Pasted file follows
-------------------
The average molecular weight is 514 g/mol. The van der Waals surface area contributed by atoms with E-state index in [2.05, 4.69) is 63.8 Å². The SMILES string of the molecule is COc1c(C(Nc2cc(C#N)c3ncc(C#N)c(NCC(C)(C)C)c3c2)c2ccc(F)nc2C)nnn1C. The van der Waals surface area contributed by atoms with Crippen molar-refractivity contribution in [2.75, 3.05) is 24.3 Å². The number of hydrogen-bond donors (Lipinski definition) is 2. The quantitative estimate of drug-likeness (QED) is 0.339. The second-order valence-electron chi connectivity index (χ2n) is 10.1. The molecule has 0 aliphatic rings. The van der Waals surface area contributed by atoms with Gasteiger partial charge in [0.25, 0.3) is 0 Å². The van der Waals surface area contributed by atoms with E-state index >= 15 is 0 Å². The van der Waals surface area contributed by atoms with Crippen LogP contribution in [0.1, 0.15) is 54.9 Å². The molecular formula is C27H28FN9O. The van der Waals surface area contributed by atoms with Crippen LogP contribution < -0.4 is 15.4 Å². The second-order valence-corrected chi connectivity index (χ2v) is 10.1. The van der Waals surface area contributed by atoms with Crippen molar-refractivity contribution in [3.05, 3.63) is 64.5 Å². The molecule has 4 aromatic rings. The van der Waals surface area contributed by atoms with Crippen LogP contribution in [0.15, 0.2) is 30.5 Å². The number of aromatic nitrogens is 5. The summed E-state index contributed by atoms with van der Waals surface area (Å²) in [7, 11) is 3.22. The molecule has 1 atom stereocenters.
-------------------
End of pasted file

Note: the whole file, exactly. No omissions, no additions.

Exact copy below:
The average molecular weight is 514 g/mol. The van der Waals surface area contributed by atoms with E-state index in [2.05, 4.69) is 63.8 Å². The SMILES string of the molecule is COc1c(C(Nc2cc(C#N)c3ncc(C#N)c(NCC(C)(C)C)c3c2)c2ccc(F)nc2C)nnn1C. The van der Waals surface area contributed by atoms with Crippen molar-refractivity contribution in [2.75, 3.05) is 24.3 Å². The number of hydrogen-bond donors (Lipinski definition) is 2. The quantitative estimate of drug-likeness (QED) is 0.339. The second-order valence-electron chi connectivity index (χ2n) is 10.1. The molecule has 0 aliphatic rings. The van der Waals surface area contributed by atoms with Gasteiger partial charge in [0.25, 0.3) is 0 Å². The van der Waals surface area contributed by atoms with E-state index >= 15 is 0 Å². The van der Waals surface area contributed by atoms with Crippen LogP contribution in [0.1, 0.15) is 54.9 Å². The molecular formula is C27H28FN9O. The van der Waals surface area contributed by atoms with Crippen LogP contribution < -0.4 is 15.4 Å². The second-order valence-corrected chi connectivity index (χ2v) is 10.1. The van der Waals surface area contributed by atoms with Crippen molar-refractivity contribution in [3.05, 3.63) is 64.5 Å². The molecule has 4 aromatic rings. The van der Waals surface area contributed by atoms with Crippen LogP contribution in [0.15, 0.2) is 30.5 Å². The number of aromatic nitrogens is 5. The summed E-state index contributed by atoms with van der Waals surface area (Å²) in [7, 11) is 3.22. The molecule has 1 atom stereocenters.